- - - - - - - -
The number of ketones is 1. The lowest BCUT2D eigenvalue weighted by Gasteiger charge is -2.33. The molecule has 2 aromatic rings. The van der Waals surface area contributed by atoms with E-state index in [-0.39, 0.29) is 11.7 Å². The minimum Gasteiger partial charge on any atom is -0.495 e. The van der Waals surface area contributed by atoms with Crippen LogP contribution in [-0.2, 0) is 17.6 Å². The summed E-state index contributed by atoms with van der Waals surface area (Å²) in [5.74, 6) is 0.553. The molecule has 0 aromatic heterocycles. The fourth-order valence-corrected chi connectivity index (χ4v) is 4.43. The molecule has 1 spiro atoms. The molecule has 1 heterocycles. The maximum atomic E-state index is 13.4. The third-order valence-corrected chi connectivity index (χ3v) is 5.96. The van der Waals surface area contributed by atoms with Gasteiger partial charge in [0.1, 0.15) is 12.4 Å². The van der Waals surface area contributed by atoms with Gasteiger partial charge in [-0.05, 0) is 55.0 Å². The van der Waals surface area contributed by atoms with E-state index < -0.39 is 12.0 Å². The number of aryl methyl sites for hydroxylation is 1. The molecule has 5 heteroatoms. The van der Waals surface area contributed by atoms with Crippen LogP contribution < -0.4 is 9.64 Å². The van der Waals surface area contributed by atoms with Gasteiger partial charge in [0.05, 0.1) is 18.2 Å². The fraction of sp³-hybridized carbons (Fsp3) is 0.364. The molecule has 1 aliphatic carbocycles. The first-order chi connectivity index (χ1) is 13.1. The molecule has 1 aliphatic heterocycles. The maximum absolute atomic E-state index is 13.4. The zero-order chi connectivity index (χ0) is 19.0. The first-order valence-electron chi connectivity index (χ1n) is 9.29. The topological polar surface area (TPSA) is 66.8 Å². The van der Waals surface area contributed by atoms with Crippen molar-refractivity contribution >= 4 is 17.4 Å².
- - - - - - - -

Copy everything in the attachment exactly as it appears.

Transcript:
The number of ketones is 1. The lowest BCUT2D eigenvalue weighted by Gasteiger charge is -2.33. The molecule has 2 aromatic rings. The van der Waals surface area contributed by atoms with E-state index in [-0.39, 0.29) is 11.7 Å². The minimum Gasteiger partial charge on any atom is -0.495 e. The van der Waals surface area contributed by atoms with Crippen LogP contribution in [-0.2, 0) is 17.6 Å². The summed E-state index contributed by atoms with van der Waals surface area (Å²) in [5.74, 6) is 0.553. The molecule has 0 aromatic heterocycles. The fourth-order valence-corrected chi connectivity index (χ4v) is 4.43. The molecule has 1 spiro atoms. The molecule has 1 heterocycles. The maximum atomic E-state index is 13.4. The third-order valence-corrected chi connectivity index (χ3v) is 5.96. The van der Waals surface area contributed by atoms with Gasteiger partial charge in [0.1, 0.15) is 12.4 Å². The van der Waals surface area contributed by atoms with Gasteiger partial charge in [-0.05, 0) is 55.0 Å². The van der Waals surface area contributed by atoms with E-state index < -0.39 is 12.0 Å². The number of aryl methyl sites for hydroxylation is 1. The molecule has 5 heteroatoms. The van der Waals surface area contributed by atoms with Crippen LogP contribution < -0.4 is 9.64 Å². The van der Waals surface area contributed by atoms with Gasteiger partial charge in [0.05, 0.1) is 18.2 Å². The fraction of sp³-hybridized carbons (Fsp3) is 0.364. The molecule has 1 aliphatic carbocycles. The first-order chi connectivity index (χ1) is 13.1. The molecule has 1 aliphatic heterocycles. The maximum absolute atomic E-state index is 13.4. The zero-order chi connectivity index (χ0) is 19.0. The first-order valence-electron chi connectivity index (χ1n) is 9.29. The topological polar surface area (TPSA) is 66.8 Å². The van der Waals surface area contributed by atoms with Crippen molar-refractivity contribution >= 4 is 17.4 Å².